Pro-equality groups in Australia have warned about a potential loophole that could be used to water down proposals for same-sex marriage.
The country’s right-wing Prime Minister Malcolm Turnbull has repeatedly blocked free Parliamentary votes on equal marriage, instead making plans to take the issue to the public in a non-binding plebiscite (public vote) to avoid a rift with his own conservative anti-LGBT MPs.
Having already agreed to stall the issue until after last month’s federal election, Turnbull – who now holds a wafer-thin majority – has promised to bring forward the plebiscite plan as soon as possible.
Ahead of confirmation that the plebiscite will be held next February, a draft question was leaked to the media this week.
It reads: “Do you approve of a law to permit people of the same sex to marry?”
Activists are concerned about the wording of the draft question – which does not seek a direct mandate to equalise existing marriage laws to include same-sex couples leaving wiggle room for same-sex unions to be watered down at the legislative stage.
As no draft legislation has been released so far, the question leaves the door open to a same-sex union compromise that may end up governed separately from the ‘institution of marriage’ even in the event of a resounding Yes vote.
Ireland’s 2015 referendum, by contrast, directly affirmed the amendment: “Marriage may be contracted in accordance with law by two persons without distinction as to their sex.”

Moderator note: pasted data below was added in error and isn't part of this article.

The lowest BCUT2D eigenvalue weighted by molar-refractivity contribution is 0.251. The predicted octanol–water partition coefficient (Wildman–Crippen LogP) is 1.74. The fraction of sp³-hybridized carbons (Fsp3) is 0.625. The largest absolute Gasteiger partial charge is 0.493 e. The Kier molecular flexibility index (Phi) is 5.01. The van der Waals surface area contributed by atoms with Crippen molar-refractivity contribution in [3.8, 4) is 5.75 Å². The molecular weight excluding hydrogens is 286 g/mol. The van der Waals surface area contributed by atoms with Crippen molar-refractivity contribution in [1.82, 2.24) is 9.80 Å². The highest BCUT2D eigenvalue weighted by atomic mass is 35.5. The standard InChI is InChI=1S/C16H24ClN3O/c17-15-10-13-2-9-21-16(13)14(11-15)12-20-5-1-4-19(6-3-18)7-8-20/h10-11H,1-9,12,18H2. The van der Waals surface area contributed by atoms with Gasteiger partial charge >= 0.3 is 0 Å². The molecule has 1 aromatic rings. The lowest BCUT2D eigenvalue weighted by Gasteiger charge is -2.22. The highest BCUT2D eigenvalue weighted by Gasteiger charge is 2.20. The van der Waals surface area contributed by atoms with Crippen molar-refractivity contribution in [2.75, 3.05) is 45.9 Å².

Brian Greig, spokesperson for lobbying group Just.Equal, said the “sneaky wording” of the question avoids any mention of equal inclusion under the existing Marriage Act.
He said: “This wording is deeply concerning because it suggests that the government wants to create a separate area of marriage law only for same-sex couples, rather than include them in existing laws. That’s not equality, that’s segregation.
“I call on the Attorney to show the Australian people exactly what marriage legislation will be presented to parliament if the plebiscite is successful.
“The voters have a right to know exactly what the Bill will look like after a plebiscite so they can make an informed decision as they vote.”
“Australians do not want to be duped into voting for what they think is marriage equality, if in fact the government is planning segregated marriage along with excluding transgender and intersex people from any future legislation.”